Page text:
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Comment: Re:Where they are willing to pay, there is progres (Score 1) 244

We have FTTC, fibre to the cabinet, here in the UK which gives most people the thick end of 76Mbit which in this country pretty much everyone finds is more than enough and as a result of using the existing copper from the street cabinet to the house instead of laying fibre means that that truly unlimited 76Mbit can cost you less than $30 a month with a half price discount on the first 12 months.

Comment: Re:Define "Crappy" (Score 1) 244

This is exactly the reason why Internet access in the U.S. is so expensive and so crappy relative to other first-world nations.

I'm sorry, but to my mind any definition of "crappy" must include the freedom to access any website, which many other first world nations (like the UK) do not enjoy.

To label it a slower is fine, but just to say "crappy" is ignoring the tradeoff from one kind of crap to another.

The USA has several laws which block what you can see online. As for my UK ISP I don't know of any websites it actually blocks because being a smaller one it doesn't seem to have the same requirements as BT.

Comment: Re: Regulation? (Score 2) 333

by drsmithy (#48913541) Attached to: Davos 2015: Less Innovation, More Regulation, More Unrest. Run Away!
Yet my income is well below the poverty level, [...]
Then how do you afford the things you say you have ? Because a thousand bucks a month minus necessities like food and shelter, doesn't leave a lot left over to pay for iPads, big TVs and cars.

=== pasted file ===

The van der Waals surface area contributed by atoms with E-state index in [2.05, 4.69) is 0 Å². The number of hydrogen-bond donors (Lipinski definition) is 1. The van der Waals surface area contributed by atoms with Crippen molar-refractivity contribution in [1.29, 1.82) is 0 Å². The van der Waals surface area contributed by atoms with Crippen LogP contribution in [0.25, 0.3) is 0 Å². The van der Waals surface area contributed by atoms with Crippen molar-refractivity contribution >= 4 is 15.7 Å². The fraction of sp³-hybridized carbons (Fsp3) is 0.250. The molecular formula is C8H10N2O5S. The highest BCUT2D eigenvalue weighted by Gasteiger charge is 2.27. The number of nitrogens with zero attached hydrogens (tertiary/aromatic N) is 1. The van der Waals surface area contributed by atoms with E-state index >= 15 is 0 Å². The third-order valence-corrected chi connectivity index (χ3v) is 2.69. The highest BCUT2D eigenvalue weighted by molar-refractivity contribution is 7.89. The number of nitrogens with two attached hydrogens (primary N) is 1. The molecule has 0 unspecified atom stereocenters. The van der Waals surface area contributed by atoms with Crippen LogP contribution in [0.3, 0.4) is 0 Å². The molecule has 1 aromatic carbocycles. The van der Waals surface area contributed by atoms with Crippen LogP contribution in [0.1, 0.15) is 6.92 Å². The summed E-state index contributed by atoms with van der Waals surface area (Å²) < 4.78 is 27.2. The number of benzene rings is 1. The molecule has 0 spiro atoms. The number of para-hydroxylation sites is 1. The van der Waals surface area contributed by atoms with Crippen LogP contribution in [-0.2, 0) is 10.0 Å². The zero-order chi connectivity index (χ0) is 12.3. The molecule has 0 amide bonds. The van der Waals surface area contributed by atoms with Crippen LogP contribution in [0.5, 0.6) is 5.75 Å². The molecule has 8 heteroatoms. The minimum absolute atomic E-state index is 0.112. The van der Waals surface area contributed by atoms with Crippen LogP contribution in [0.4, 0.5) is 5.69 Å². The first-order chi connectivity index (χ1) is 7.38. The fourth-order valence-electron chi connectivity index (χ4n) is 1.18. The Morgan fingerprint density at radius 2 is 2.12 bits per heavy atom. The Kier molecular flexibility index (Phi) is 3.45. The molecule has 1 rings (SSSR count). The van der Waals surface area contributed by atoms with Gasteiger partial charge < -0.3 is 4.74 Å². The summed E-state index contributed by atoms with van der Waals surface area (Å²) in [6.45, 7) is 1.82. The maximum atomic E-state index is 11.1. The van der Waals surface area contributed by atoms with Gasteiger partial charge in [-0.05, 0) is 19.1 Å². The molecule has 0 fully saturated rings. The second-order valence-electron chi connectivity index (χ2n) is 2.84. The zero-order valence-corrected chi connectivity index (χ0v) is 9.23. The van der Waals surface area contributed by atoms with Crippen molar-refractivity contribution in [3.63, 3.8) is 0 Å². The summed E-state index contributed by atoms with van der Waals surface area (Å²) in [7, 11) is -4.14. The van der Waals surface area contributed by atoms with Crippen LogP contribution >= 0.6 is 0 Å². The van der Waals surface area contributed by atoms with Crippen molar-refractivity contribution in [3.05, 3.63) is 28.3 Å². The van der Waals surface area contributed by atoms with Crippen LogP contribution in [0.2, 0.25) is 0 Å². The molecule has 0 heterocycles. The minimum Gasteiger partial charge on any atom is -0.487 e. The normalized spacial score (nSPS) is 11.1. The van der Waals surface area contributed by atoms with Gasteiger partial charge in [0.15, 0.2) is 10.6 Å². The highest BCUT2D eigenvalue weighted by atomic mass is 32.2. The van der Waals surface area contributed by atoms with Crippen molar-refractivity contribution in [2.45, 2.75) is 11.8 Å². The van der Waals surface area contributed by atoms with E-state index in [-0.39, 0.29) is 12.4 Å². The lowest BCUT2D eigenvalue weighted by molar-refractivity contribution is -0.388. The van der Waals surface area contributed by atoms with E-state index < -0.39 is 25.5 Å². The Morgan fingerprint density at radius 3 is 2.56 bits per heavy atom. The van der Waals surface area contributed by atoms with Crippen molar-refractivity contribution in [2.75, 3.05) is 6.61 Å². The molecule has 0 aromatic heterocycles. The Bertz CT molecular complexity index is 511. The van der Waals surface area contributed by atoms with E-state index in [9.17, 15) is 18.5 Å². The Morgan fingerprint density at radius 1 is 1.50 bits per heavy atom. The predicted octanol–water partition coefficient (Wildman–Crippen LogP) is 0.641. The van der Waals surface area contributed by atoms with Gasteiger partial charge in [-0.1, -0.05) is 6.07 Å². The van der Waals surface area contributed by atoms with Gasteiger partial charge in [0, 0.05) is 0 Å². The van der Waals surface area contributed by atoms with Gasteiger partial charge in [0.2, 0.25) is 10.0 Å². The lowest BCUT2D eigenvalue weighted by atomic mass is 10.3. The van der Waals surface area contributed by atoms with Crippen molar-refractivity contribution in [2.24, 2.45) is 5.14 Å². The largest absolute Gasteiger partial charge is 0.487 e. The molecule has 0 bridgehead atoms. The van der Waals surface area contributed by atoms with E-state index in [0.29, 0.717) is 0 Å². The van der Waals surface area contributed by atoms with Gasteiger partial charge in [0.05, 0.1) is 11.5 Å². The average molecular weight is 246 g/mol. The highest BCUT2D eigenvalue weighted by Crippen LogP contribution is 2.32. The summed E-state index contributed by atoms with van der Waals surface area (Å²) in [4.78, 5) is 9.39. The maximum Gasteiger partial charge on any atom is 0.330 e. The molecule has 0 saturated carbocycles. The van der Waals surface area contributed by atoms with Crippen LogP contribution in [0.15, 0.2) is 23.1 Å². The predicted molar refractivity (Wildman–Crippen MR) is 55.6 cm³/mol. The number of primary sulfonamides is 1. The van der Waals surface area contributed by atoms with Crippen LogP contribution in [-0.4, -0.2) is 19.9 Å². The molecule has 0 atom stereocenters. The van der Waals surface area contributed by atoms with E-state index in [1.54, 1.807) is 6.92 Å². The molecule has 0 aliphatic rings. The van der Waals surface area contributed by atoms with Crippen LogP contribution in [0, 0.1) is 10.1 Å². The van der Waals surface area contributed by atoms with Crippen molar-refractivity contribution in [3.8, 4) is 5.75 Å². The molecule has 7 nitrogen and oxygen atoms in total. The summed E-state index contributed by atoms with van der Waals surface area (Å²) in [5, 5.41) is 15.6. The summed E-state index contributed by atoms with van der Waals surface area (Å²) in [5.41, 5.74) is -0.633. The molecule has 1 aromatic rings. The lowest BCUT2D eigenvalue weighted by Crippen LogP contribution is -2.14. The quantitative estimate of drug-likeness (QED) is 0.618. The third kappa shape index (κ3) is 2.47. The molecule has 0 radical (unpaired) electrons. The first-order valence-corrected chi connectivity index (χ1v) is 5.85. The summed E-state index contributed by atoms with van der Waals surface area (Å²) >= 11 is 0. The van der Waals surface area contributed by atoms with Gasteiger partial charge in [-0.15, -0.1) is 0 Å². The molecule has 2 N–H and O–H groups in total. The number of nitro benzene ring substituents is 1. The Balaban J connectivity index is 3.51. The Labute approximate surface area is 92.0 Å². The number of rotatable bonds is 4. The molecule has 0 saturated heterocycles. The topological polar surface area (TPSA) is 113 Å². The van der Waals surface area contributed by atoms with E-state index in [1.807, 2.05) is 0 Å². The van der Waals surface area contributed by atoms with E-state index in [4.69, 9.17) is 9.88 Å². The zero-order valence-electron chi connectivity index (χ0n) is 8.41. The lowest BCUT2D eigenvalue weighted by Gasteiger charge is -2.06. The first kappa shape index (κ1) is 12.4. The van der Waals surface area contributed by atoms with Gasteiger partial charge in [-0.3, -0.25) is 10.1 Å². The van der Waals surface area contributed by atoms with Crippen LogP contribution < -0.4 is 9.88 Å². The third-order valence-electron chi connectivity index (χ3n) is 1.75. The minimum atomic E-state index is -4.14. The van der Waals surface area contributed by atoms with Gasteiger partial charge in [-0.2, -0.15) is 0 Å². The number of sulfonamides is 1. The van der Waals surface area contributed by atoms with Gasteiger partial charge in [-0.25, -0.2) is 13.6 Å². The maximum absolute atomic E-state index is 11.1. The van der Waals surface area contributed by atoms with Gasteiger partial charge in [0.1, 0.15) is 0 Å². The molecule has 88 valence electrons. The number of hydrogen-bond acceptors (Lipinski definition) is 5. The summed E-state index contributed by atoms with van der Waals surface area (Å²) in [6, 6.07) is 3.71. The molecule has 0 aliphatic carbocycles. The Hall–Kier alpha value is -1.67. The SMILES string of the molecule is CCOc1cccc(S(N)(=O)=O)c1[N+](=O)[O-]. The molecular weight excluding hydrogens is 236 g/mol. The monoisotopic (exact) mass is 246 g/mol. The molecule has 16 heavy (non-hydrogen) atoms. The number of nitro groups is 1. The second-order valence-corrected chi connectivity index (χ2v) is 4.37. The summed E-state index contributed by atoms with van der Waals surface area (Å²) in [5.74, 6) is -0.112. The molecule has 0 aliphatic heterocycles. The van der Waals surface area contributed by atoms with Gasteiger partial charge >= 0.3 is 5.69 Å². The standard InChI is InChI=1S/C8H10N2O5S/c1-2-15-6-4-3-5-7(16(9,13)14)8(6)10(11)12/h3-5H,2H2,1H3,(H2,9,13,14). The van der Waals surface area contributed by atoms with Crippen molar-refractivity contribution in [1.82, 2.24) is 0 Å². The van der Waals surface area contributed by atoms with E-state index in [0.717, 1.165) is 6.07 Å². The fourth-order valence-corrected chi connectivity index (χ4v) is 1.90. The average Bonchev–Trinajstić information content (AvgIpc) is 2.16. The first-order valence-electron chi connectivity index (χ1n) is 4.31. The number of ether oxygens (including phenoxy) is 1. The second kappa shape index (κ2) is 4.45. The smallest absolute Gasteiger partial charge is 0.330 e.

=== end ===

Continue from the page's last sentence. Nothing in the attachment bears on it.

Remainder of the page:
The rest of your post is just straw men and non-sequiturs.

Comment: Re:Recycling Materials (Score 1) 128

All of a sudden, getting into a crash doesn't mean you have to junk the whole car. You can salvage the body and a lot of the parts (in theory). Wait a week or two and voila, you have a brand new product.

In theory we should be doing this with existing cars, but they just don't seem to be built for it

No, instead they're built in a way that dissipates the energy so you survive the crash. Yes the car is totalled but you stand a higher chance of walking away from the accident. You seem to want to reverse the advances there have been in crash protection.

Comment: I'd take the Samsung check (Score 1) 192

by tjstork (#48854129) Attached to: Samsung's Advanced Chips Give Its Cameras a Big Boost

So a well funded player rolls out a new camera missing a feature its established and highly regarded competitors have, and a web site gives them a great review. Dang, why didn't I have that domain name! I should write bad reviews of the new Samsung and wait for the next model and ask for a reviewers copy. I ought to get some spending cash then!

Comment: So what (Score 1) 160

by tjstork (#48853339) Attached to: A State-By-State Guide To Restrictive Community Broadband Laws